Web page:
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UBC Theses and Dissertations

Characterization of voltage-dependent calcium channels in T lymphocytes Kotturi, Maya Fay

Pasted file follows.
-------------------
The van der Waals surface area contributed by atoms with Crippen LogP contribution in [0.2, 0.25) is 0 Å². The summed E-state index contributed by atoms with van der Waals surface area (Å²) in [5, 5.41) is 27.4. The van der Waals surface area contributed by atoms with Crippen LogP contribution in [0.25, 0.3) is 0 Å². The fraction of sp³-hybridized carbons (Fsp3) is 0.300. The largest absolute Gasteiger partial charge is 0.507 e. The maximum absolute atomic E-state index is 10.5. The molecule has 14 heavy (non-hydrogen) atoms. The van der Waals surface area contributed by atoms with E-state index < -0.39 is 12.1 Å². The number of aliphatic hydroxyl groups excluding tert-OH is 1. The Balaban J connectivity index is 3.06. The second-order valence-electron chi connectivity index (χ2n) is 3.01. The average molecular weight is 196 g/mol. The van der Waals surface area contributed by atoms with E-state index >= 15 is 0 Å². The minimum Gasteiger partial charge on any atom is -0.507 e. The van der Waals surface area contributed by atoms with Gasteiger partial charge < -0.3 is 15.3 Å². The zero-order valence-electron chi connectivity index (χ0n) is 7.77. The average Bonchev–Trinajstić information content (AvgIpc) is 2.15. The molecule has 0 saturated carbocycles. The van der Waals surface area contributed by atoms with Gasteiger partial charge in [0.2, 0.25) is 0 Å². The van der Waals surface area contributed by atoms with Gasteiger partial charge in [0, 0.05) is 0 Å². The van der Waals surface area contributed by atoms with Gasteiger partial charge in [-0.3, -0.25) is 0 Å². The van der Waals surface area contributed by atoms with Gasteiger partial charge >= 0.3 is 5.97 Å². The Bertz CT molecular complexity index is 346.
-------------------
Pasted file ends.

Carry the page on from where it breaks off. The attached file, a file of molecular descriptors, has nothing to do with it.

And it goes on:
In T lymphocytes, sustained calcium (Ca²⁺) influx through Ca²⁺channels localized in the plasma membrane is critical for T cell activation and proliferation. Previous studies intimated that L-type voltage-dependent Ca²⁺ channels (VDCCs) play a role in Ca²⁺ mobilization during T lymphocyte activation. However, the function of VDCCs in these non-excitable cells is still poorly understood. In order to explore the role of L-type VDCCs in T lymphocytes, molecular and pharmacological analyses were employed to identify L-type VDCCs, and to define their contribution to Ca²⁺ influx pathways in T lymphocytes. In human T lymphocytes, two novel splice isoforms of the channel-forming OCIFsubunit of retinal L-type VDCC were identified. It was found that both of the α[sub iF]-subunit splice isoforms contain unique structural features, distinct from the α[sub iF]-subunit originally isolated from human retina that may render these channel variants insensitive to changes in membrane depolarization. Through cDNA cloning with a human spleen library, the complete cDNA sequence of one of the 0Ci F-subunit splice variants was isolated for future functional studies. The mRNA expression of the α[sub iF]-subunit splice isoforms appeared to be regulated by T cell receptor (TCR)-induced activation in the human Jurkat T cell leukemia line, and to a lesser extent in human peripheral blood T lymphocytes (PBTs). In addition, the 0CiF-subunit protein was detected in Jurkat T cells and human PBTs. To further investigate the contribution of Ca²⁺ influx through L-type VDCCs, the effects of the 1,4-dihydropyridine (DHP) L-type Ca²⁺ channel agonist, (+/-) Bay K 8644, and antagonist, nifedipine, on Jurkat T cells, human PBTs and mouse splenocytes were assessed. It was found that treatment of T lymphocytes with (+/-) Bay K 8644 increased intracellular Ca²⁺ and induced the activation of phospho-extracellular regulated kinase 1/2 (Erkl/2), whereas nifedipine blocked Ca²⁺ influx, the activity of Erkl/2 and nuclear factor of activated T cells, interleukin-2 (IL-2) production and IL-2 receptor expression. Nifedipine also significantly suppressed splenocyte proliferation in an in vitro mixed lymphocyte reaction. Since patients receive nifedipine for the treatment of cardiovascular diseases and other clinical disorders, it was important to further examine the potential immunosuppressive effects associated with nifedipine administration. It was found that nifedipine inhibited the proliferation of male antigen (H-Y)-specific TCR-transgenic CD8⁺ T cells in transplanted male mice in vivo. Finally, a study exploring the effects of nifedipine administration on circulating T lymphocytes in renal disease patients showed T cells from renal patients secreted less IL-2 compared to T cells isolated from a healthy individual. This suggested that nifedipine therapy may act as an immunosuppressant. The results demonstrate that alternative splicing of the human retina [sub iF]-subunit has led to the expression of structurally unique [sub iF]-subunits in T lymphocytes. 2_|_ Furthermore, the pharmacological studies indicate that L-type Ca²⁺ channels play a significant role in the Ca²⁺influx pathways mediating T lymphocyte activation and proliferation in vitro and in vivo.

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